I found this great post on another birth blog that answers the questions of "Why homebirth?" and "What if something happens? " She articulates so well the very same reasons I chose homebirth and how I dealt with my questions and fears of "what if something goes wrong?"
"I’ve been planning a few Q&A posts to answer questions I am frequently asked. This first post will examine two questions that tend to come together. How did you decide to have your babies at home? What if something happens?
The answer to the first is fairly short, but needs some explaining. I decided to have my babies at home because statistically, it is the safest place to give birth. Though I enjoy stories, opinions and philosophies of childbirth, I’m more of a numbers person when it comes to making decisions that impact my health or that of my children. I’ve spent a fair amount of time looking at research on childbirth statistics and outcomes. Interestingly, every study out there shows that midwife-attended homebirths have better outcomes compared to hospital births.
Better outcomes outside of the hospital? How could that be? What if something goes wrong? It is true, there are risks involved with homebirth, but there are also risks involved with hospital birth. The most recent and largest (to date) study examining the two was published by the British Medical Journal (BMJ) in 2005. The conclusion? Planned home birth for low risk women using Certified Professional Midwives was associated with lower rates of medical intervention and no higher likelihood of death than that of low risk hospital births in the United States." This was an important piece of research because it is the largest homebirth study that also matched women for risk (meaning the hospital births were of low-risk women who would have qualified for birth at home).
This may not make sense at first, especially with all of those emergency cesarean stories we've all heard. With so many emergencies, how could it be safer to birth outside of a hospital? Pay attention, the next time you hear one of those stories, chances are, the emergency was preceded by an intervention of some sort. Common examples: Labor wasn't going quickly enough so we started pitocin and then the baby crashed and we needed and emergency cesarean. After they did several internal exams and broke my water (both increase the likelihood of infection), the mother got a fever and the baby's heart rate sky-rocketed so we needed an emergency cesarean. She got an epidural and the baby’s heart rate dropped. They put on an oxygen mask, gave her a shot of something and had her rolling from side to side, but the baby didn't recover and we needed an emergency cesarean. Hearing story after story like that, hospital birth does sound dangerous.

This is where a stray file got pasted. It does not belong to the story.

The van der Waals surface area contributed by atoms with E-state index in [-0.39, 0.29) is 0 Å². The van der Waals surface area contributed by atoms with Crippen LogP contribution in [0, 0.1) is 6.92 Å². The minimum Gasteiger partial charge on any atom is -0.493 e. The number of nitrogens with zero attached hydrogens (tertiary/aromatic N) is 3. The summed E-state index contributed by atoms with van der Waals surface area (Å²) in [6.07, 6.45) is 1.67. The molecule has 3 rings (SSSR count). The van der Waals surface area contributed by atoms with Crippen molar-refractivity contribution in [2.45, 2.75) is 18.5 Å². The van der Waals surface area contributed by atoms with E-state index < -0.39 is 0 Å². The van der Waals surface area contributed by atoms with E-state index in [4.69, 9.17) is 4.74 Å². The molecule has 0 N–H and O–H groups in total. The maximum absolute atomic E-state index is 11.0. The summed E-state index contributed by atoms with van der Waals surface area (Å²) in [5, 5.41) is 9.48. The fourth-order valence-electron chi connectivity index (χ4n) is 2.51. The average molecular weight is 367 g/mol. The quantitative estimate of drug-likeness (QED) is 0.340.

But sudden reactions to medications and invasive procedures don't exist at home because the medication and procedures that cause them are not used in the first place. In the absence of medical intervention, the majority of complications in childbirth arise slowly with plenty of time to notice them and seek medical care, if necessary. Common examples: The baby gradually becomes less tolerant of labor. Labor is prolonged and the mother begins to wear out. When non-emergent complications do arise at a homebirth, a skilled midwife can help resolve them through a variety of non-medical techniques; she can also provide some medical treatments like, oxygen for neo-natal resuscitation or drugs to manage hemorrhage. In the rare event that a complication cannot be handled at home, she has a transport plan and will recommend transfer to a hospital (in the BMJ study 12.1% of the homebirth group transferred to the hospital, but less than half of a percentage of women had urgent transfers).
Looking at the BMJ study, the effectiveness of this gentle approach to complications was clear:Induction or Augmentation of labor (with pitocin or prostaglandins) 4.8% vs. 39.9%Episiotomy 2.1% vs. 33.0%Cesarean Section 3.7% vs. 19.0% (it is worth mentioning that the national cesarean rate is now over 30%)
With so many risky interventions at hospitals and no improvement in outcomes, many women planning hospital births also like to "stay home as long as possible" to reduce the likelihood of unnecessary intervention. I guess my preference is to stay home as long as possible too. I just prefer to do it with a skilled attendant present to catch any signs of trouble. If my midwife recommends transferring or I just feel I would rather be at a hospital, I can always go. But if not, staying home as long as possible turns into just staying home.
As I ponder homebirth, privacy, comfort, support, convenience and a positive birth experience have been nice perks, but they are not the reason I stay home. I stay home because I know the risk of death is the same in or out of the hospital, but the risk of injury, infection and intervention are significantly lower at home. I prefer my body and my baby to be uninjured, uninfected and left alone and that is why Johannes and Willem were born at home.
You can learn more about midwives and homebirth here. Full results of the BMJ study."